Scaling down of semiconductor devices has required continual improvement in photolithography techniques such as immersion lithography and double-patterning lithography. “Directed self-assembly” (DSA), which combines self-assembling materials with lithographically defined pre-patterns, has been widely studied.126.96.36.199.–6 According to the International Technology Roadmap for Semiconductors 2012, DSA is a potential candidate as a next-generation lithography technique for 16-nm half-pitch and beyond.7 Two key advantages of DSA are its capability of making a nanoscale structure and its cost effectiveness.
One promising approach for DSA is the use of diblock copolymers, which consist of two chemically different immiscible polymers connected at one end of each polymer chain. During DSA, a diblock copolymer is segregated into two polymer phases on the surface of a substrate in a chemically or morphologically controlled manner.8,9 The morphological structure of a phase-separated diblock copolymer, such as alternating lamellae, hexagonally packed cylinders, and spherical domains in body-centered lattice, depends on the interaction parameters, the molecular weight, and the composition of the two polymer blocks.10,11 Among the variety of diblock copolymers, poly(styrene-block-methyl methacrylate) (PS-b-PMMA) has been extensively studied as a potential candidate for DSA. It has been reported that PS-b-PMMA forms microphase-separated structures smoothly, because the value of glass-transition temperatures of PS and PMMA are close.12
One important issue in the development of DSA with diblock copolymers is to produce high-etching selectivity of PMMA to PS (hereafter “PMMA/PS etching selectivity”). This process is used to fabricate a high-quality PS mask for subsequent etching processes. One standard approach for achieving high PMMA/PS etching selectivity is to use argon–oxygen-based plasmas.1314.–15 Several other plasma-etching processes have been reported.1617.–18 In plasma etching, ions and radicals generated in the plasma react with the material on the wafer. In 1983, Gokan et al. researched the reaction of organic polymers with only ions by using either argon or oxygen ion-beam etching (IBE) and showed that the etching rate of organic polymers changes when the carbon and oxygen contents in the polymers are changed.19 They obtained PMMA/PS etching selectivity of around 2.0 in the case of etching with either argon or oxygen ion beams. Recently, Ting et al. compared the PMMA/PS etching selectivities of five different plasmas, namely argon plasma, oxygen plasma, argon-oxygen mixed plasma, tetrafluoromethane plasma, and oxygen-trifluoromethane mixed plasma.13 They reported that the argon-oxygen mixed plasma is the best choice for PMMA etching, because it produces reasonably high PMMA/PS etching selectivity of 2.04 and a smooth PS mask surface. The argon-oxygen mixed plasma is thus regarded as a promising candidate for selective PMMA/PS etching. They also reported that using argon plasmas, which produce the highest etching selectivity of around 7, are accompanied by a visibly roughened surface. However, these reports contain little information on the etching mechanism of PMMA.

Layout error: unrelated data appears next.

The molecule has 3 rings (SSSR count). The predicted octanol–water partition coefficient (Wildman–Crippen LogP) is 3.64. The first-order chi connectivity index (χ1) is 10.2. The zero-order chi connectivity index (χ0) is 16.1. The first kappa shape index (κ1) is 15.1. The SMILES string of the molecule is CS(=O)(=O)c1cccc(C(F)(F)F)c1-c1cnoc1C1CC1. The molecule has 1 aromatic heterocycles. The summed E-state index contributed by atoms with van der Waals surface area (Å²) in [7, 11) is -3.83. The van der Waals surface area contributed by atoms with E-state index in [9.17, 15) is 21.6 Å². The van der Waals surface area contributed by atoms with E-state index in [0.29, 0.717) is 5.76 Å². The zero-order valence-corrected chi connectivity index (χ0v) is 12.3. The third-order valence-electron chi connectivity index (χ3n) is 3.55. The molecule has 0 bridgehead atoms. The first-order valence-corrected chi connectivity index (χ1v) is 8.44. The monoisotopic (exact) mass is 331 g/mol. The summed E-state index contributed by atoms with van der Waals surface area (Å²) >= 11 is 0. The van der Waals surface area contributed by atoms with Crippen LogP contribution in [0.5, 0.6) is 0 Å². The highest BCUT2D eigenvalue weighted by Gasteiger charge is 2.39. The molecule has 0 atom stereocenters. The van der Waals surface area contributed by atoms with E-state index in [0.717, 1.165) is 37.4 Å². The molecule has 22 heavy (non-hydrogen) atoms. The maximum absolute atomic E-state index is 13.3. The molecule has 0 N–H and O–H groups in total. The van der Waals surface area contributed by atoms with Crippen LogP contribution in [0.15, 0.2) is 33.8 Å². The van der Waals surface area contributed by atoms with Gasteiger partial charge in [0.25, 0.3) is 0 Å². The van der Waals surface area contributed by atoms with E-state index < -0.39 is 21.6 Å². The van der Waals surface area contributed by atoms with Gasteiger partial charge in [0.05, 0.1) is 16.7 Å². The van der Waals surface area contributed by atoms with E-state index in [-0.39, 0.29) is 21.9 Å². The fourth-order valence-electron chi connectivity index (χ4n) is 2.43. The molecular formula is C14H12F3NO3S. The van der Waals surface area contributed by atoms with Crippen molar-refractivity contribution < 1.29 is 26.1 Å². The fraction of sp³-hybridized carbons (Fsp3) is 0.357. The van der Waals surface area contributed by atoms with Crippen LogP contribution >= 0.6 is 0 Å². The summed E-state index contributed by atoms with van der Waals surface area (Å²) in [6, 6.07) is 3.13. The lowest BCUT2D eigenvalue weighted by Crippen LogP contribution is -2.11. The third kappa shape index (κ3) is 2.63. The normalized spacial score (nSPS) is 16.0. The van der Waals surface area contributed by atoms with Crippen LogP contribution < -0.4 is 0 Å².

Given the above-described background, in this work the underlying mechanism of selective PMMA etching in argon-oxygen-based plasmas [namely inductively coupled plasmas (ICPs) composed of argon gas only, oxygen gas only, or an argon-oxygen gas mixture] was clarified. It was found that the addition of a small amount of oxygen to argon improves PMMA/PS etching selectivity. A simple model for the improvement in selectivity (which is consistent with the observed etching characteristics) is proposed. The argon-oxygen gas mixture was used to fabricate a high-quality PS mask from a PS-b-PMMA fingerprint pattern.
Two blanket films, made of PMMA homopolymer (P4078-MMA) and PS homopolymer (P1758-S) purchased from Polymer Source Inc., Dorval, Quebec, Canada were used to evaluate the etching depth of each polymer and PMMA/PS etching selectivity. Number-average molecular weights of both PMMA and PS blanket films are 11,500. The two blanket films were spin coated from toluene solution (2 wt%) at 1000 rpm on silicon substrates to thicknesses of 100 nm. Three kinds of PS-b-PMMA fingerprint patterns (P8966-SMMA, P8533-SMMA, and P5539-SMMA) purchased from Polymer Source Inc.—with target full pitches of 25.5, 41.0, and 77.0 nm—were also deposited on substrates as described below, and the patterns were etched to form PS masks. The number-average molecular weights of PS/PMMA in each PS-b-PMMA pattern were for the 25.5-nm full-pitch pattern, for the 41.0-nm full-pitch pattern, and for the 77.0-nm full-pitch pattern. Before forming the PS-b-PMMA patterns, the silicon substrates were cleaned in a 7:3 mixture of sulfuric acid and hydrogen peroxide (piranha solution) at 80°C for 10 min and rinsed with deionized water. Hydroxyl-terminated PS-r-PMMA (P6469B-SMMAranOHT), purchased from Polymer Source Inc., were spin coated on the cleaned silicon substrates with toluene solution (0.5 wt%) at 2000 rpm. Then, the hydroxyl-terminated PS-r-PMMA was grafted onto the silicon substrates by annealing in vacuum at 170°C for 72 h. After annealing, the substrates were rinsed twice with toluene to remove any unreacted polymers, and PS-r-PMMA brush was formed on the substrates. Thin films of lamellar-forming PS-b-PMMA were coated on the PS-r-PMMA brush and annealed at 230°C for 6 h. Then, PS-b-PMMA fingerprint patterns were formed on the substrates.